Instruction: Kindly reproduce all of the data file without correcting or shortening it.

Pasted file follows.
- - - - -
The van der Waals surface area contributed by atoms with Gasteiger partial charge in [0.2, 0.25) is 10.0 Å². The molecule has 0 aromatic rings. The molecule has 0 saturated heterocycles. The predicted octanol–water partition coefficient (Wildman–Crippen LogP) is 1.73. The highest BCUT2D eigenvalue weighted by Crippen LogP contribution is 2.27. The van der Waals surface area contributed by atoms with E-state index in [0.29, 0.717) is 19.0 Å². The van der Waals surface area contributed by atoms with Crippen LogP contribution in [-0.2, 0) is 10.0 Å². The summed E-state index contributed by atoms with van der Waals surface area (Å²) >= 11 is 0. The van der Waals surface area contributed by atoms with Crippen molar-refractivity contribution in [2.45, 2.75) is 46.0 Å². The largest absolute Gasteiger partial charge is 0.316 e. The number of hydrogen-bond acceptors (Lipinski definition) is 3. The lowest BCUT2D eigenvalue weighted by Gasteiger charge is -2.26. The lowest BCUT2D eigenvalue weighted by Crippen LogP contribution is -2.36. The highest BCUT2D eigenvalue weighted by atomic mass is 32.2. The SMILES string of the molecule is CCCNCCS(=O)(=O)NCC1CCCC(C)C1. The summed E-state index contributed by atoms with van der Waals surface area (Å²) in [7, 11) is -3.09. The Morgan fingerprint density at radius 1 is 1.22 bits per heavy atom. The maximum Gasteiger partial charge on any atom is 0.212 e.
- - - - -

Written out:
The van der Waals surface area contributed by atoms with Gasteiger partial charge in [0.2, 0.25) is 10.0 Å². The molecule has 0 aromatic rings. The molecule has 0 saturated heterocycles. The predicted octanol–water partition coefficient (Wildman–Crippen LogP) is 1.73. The highest BCUT2D eigenvalue weighted by Crippen LogP contribution is 2.27. The van der Waals surface area contributed by atoms with E-state index in [0.29, 0.717) is 19.0 Å². The van der Waals surface area contributed by atoms with Crippen LogP contribution in [-0.2, 0) is 10.0 Å². The summed E-state index contributed by atoms with van der Waals surface area (Å²) >= 11 is 0. The van der Waals surface area contributed by atoms with Crippen molar-refractivity contribution in [2.45, 2.75) is 46.0 Å². The largest absolute Gasteiger partial charge is 0.316 e. The number of hydrogen-bond acceptors (Lipinski definition) is 3. The lowest BCUT2D eigenvalue weighted by Gasteiger charge is -2.26. The lowest BCUT2D eigenvalue weighted by Crippen LogP contribution is -2.36. The highest BCUT2D eigenvalue weighted by atomic mass is 32.2. The SMILES string of the molecule is CCCNCCS(=O)(=O)NCC1CCCC(C)C1. The summed E-state index contributed by atoms with van der Waals surface area (Å²) in [7, 11) is -3.09. The Morgan fingerprint density at radius 1 is 1.22 bits per heavy atom. The maximum Gasteiger partial charge on any atom is 0.212 e.